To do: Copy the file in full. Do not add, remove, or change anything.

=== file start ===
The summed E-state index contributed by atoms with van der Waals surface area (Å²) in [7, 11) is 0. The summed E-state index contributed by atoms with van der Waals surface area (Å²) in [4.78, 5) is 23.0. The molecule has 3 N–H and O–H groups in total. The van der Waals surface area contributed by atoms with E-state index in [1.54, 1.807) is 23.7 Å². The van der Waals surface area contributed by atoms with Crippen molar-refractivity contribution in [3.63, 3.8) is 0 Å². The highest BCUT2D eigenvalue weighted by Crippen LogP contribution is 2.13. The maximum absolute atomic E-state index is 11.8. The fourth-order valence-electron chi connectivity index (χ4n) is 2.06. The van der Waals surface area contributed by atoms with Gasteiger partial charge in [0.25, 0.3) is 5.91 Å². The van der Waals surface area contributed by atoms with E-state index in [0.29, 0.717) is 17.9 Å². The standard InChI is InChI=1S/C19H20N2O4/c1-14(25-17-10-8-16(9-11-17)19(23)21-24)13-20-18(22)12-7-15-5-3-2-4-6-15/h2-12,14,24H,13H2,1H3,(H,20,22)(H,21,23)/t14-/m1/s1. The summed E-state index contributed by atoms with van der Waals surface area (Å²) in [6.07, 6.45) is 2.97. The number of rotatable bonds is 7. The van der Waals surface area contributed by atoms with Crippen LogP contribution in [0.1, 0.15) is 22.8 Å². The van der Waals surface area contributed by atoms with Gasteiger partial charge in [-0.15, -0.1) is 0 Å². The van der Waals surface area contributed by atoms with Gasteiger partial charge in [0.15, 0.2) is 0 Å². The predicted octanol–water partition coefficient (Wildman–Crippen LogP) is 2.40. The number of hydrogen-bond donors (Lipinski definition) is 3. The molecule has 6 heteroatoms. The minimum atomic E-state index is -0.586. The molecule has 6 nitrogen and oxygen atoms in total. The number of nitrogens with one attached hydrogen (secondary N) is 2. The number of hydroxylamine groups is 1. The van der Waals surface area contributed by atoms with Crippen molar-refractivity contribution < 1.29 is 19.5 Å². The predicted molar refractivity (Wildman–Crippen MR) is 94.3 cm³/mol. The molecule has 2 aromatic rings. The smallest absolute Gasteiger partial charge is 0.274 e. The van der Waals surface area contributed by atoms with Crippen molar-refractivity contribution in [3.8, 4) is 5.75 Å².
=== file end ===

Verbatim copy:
The summed E-state index contributed by atoms with van der Waals surface area (Å²) in [7, 11) is 0. The summed E-state index contributed by atoms with van der Waals surface area (Å²) in [4.78, 5) is 23.0. The molecule has 3 N–H and O–H groups in total. The van der Waals surface area contributed by atoms with E-state index in [1.54, 1.807) is 23.7 Å². The van der Waals surface area contributed by atoms with Crippen molar-refractivity contribution in [3.63, 3.8) is 0 Å². The highest BCUT2D eigenvalue weighted by Crippen LogP contribution is 2.13. The maximum absolute atomic E-state index is 11.8. The fourth-order valence-electron chi connectivity index (χ4n) is 2.06. The van der Waals surface area contributed by atoms with Gasteiger partial charge in [0.25, 0.3) is 5.91 Å². The van der Waals surface area contributed by atoms with E-state index in [0.29, 0.717) is 17.9 Å². The standard InChI is InChI=1S/C19H20N2O4/c1-14(25-17-10-8-16(9-11-17)19(23)21-24)13-20-18(22)12-7-15-5-3-2-4-6-15/h2-12,14,24H,13H2,1H3,(H,20,22)(H,21,23)/t14-/m1/s1. The summed E-state index contributed by atoms with van der Waals surface area (Å²) in [6.07, 6.45) is 2.97. The number of rotatable bonds is 7. The van der Waals surface area contributed by atoms with Crippen LogP contribution in [0.1, 0.15) is 22.8 Å². The van der Waals surface area contributed by atoms with Gasteiger partial charge in [-0.15, -0.1) is 0 Å². The van der Waals surface area contributed by atoms with Gasteiger partial charge in [0.15, 0.2) is 0 Å². The predicted octanol–water partition coefficient (Wildman–Crippen LogP) is 2.40. The number of hydrogen-bond donors (Lipinski definition) is 3. The molecule has 6 heteroatoms. The minimum atomic E-state index is -0.586. The molecule has 6 nitrogen and oxygen atoms in total. The number of nitrogens with one attached hydrogen (secondary N) is 2. The number of hydroxylamine groups is 1. The van der Waals surface area contributed by atoms with Crippen molar-refractivity contribution < 1.29 is 19.5 Å². The predicted molar refractivity (Wildman–Crippen MR) is 94.3 cm³/mol. The molecule has 2 aromatic rings. The smallest absolute Gasteiger partial charge is 0.274 e. The van der Waals surface area contributed by atoms with Crippen molar-refractivity contribution in [3.8, 4) is 5.75 Å².